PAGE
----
At a time when the NFL power structure has been wisely coy (if not outright silent) regarding its simmering desire to expand the regular season from 16 games to 18, Cowboys owner Jerry Jones has jerked the cat out of the bag (probably not a commonly used expression in the oil and gas exploration business) by broaching the subject publicly.
The NFL Players Association continues to not be interested, despite Jones’ belief that players would make another $1 billion per year.
“I don’t think our position’s changed,” NFLPA president Eric Winston told the Dan Patrick Show, via SportsBusiness Daily. “[Players] don’t see the positive tradeoff, the guys don’t see it as something that is good for their careers, good for their bodies.”
And, as Winston explained, the extra money wouldn’t be divvied up equally.
“[The] cap is going to get tilted heavily to the star players.” Winston said. “The people that I’ve talked to on how that money could be spread, wouldn’t go to your role players, your middle-of-the-road guys.”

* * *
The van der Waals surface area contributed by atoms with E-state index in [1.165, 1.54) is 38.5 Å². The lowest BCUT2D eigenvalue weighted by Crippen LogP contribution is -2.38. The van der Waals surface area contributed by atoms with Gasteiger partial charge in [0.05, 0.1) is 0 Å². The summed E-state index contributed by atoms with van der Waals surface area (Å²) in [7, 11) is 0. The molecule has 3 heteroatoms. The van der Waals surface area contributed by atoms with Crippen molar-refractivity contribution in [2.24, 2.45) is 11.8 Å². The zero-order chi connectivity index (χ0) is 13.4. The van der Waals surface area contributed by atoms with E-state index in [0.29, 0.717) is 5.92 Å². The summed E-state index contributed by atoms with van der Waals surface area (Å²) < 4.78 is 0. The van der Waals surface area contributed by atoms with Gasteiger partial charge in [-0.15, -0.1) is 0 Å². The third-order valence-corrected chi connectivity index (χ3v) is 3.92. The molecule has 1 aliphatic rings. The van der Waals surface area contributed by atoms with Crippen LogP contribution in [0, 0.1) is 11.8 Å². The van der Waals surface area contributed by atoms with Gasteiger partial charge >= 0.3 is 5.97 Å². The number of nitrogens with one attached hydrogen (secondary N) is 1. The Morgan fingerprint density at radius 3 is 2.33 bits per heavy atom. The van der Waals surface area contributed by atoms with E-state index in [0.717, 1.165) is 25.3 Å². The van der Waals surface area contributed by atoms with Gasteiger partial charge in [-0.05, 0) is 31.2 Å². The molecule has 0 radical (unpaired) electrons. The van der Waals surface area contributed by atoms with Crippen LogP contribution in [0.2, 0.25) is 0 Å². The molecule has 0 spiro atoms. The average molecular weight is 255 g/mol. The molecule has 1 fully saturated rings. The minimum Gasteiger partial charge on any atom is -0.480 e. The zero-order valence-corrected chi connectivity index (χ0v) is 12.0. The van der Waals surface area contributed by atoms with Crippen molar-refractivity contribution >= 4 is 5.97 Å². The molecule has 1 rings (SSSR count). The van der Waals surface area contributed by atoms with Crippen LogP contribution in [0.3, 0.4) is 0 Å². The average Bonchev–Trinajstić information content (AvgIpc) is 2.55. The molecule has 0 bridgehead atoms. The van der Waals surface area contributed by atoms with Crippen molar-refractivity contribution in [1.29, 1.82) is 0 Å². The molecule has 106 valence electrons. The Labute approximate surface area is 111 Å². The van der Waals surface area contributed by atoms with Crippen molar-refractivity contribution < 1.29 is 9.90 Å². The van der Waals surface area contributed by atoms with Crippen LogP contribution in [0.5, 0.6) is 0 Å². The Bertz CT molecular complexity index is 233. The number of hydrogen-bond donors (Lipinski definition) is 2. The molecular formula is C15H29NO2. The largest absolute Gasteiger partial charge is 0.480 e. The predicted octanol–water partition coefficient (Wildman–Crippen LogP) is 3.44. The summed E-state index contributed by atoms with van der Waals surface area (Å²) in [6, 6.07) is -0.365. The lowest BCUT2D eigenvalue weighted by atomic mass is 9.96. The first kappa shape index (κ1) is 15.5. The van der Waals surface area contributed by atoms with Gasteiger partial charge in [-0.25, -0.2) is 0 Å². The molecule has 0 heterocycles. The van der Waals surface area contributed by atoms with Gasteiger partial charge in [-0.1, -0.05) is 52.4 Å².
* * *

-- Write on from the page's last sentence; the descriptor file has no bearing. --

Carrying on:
As to the notion that swapping two preseason games for two regular-season games would in some way make the game safer, Winston scoffed.
“Let’s look at it from a common sense standpoint,” Winston said. “Does anybody think playing two more games is safer for players?”
He’s right. But remember this: Winston previously hasn’t ruled out the possibility of expanding the regular season by one game only. Though he has said that a move from 16 to 18 is “dead in the water,” Winston said in 2015 regarding a possible move to 17, “I never say never about anything.”
Winston apparently hasn’t addressed the possibility of moving from 16 to 18 with a per-player limit of 16 games each. That continues to be a viable alternative, especially if the union is OK with it.